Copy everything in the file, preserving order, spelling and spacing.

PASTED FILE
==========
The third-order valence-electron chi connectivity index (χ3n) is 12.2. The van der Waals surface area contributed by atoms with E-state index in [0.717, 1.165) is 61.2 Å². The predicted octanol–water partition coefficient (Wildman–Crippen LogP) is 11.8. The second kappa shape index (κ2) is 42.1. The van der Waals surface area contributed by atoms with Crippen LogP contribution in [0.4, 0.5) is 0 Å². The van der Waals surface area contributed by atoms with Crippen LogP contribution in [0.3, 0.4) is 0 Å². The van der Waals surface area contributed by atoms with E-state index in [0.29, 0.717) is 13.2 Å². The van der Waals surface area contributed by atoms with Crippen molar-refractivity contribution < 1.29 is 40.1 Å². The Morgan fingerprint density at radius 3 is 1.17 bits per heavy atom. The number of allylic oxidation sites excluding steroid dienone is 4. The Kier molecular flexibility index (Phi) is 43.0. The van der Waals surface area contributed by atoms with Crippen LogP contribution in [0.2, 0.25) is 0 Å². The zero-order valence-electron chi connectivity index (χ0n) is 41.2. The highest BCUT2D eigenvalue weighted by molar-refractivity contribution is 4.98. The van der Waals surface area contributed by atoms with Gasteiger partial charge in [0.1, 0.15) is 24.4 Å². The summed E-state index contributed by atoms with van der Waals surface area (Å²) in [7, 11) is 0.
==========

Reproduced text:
The third-order valence-electron chi connectivity index (χ3n) is 12.2. The van der Waals surface area contributed by atoms with E-state index in [0.717, 1.165) is 61.2 Å². The predicted octanol–water partition coefficient (Wildman–Crippen LogP) is 11.8. The second kappa shape index (κ2) is 42.1. The van der Waals surface area contributed by atoms with Crippen LogP contribution in [0.4, 0.5) is 0 Å². The van der Waals surface area contributed by atoms with Crippen LogP contribution in [0.3, 0.4) is 0 Å². The van der Waals surface area contributed by atoms with E-state index in [0.29, 0.717) is 13.2 Å². The van der Waals surface area contributed by atoms with Crippen molar-refractivity contribution < 1.29 is 40.1 Å². The Morgan fingerprint density at radius 3 is 1.17 bits per heavy atom. The number of allylic oxidation sites excluding steroid dienone is 4. The Kier molecular flexibility index (Phi) is 43.0. The van der Waals surface area contributed by atoms with Crippen LogP contribution in [0.2, 0.25) is 0 Å². The zero-order valence-electron chi connectivity index (χ0n) is 41.2. The highest BCUT2D eigenvalue weighted by molar-refractivity contribution is 4.98. The van der Waals surface area contributed by atoms with Gasteiger partial charge in [0.1, 0.15) is 24.4 Å². The summed E-state index contributed by atoms with van der Waals surface area (Å²) in [7, 11) is 0.